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Chapter 33. Administering Outlook > Integrating Outlook with Exchange Server

Integrating Outlook with Exchange Server

If you use Outlook as the client software on a network that includes Microsoft Exchange Server, many administrative tasks are performed by the server administrator and cannot be controlled by the client. Depending on the server configuration, you can also perform the following tasks within Outlook itself:

  • Work with public folders—As the name implies, these folders are accessible to other users across the network. You can share your contacts, Calendar items, and task lists, participate in public, online discussions, or share files. Before you can create and manage public folders from Outlook, the Exchange server administrator must first delegate access to you.

  • Synchronize offline folders and offline Address Book—On an Exchange Server, email messages are stored in a personal folder on the server. If you work at a remote location, or if you connect to the server using a notebook that is not always on the network, you can create an Offline Folders file. When you connect to the server again, you can synchronize your folders and Address Book with the folders on the server.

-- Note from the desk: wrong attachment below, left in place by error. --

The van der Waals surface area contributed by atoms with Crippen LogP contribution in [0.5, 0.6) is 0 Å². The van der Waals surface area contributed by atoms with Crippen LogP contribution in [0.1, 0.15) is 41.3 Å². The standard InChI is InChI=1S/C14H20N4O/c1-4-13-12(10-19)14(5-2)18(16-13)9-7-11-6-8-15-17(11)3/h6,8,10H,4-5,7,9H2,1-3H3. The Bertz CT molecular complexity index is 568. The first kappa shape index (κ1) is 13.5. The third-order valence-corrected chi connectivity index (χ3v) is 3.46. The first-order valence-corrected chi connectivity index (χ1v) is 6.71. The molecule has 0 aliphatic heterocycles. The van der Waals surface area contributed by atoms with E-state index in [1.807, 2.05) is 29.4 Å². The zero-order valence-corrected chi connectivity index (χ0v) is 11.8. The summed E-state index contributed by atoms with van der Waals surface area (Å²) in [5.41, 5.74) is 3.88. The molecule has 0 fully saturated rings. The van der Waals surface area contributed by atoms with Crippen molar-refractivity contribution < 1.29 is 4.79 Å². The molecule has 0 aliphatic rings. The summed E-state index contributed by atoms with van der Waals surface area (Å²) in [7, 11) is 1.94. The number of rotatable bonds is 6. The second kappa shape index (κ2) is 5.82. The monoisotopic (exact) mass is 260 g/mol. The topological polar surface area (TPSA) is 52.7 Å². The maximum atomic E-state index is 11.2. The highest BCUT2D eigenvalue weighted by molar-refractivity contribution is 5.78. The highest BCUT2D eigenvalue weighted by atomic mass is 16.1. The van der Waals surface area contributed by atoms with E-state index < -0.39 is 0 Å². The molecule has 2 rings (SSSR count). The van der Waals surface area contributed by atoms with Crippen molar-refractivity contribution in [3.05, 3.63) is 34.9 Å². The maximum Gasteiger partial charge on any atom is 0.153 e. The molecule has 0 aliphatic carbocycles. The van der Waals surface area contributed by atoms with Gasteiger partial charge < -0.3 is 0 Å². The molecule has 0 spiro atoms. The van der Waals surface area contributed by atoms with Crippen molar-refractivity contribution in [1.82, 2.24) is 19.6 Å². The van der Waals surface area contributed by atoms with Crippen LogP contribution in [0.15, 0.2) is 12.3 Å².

• Delegate access and folder permissions—If the Exchange Server administrator allows it, you can give another person (a coworker or assistant, for example) access permission to work in your Outlook folders and send messages on your behalf. You can also assign folder permissions to other users so that they can read, modify, or create items in your public and private folders on the server.


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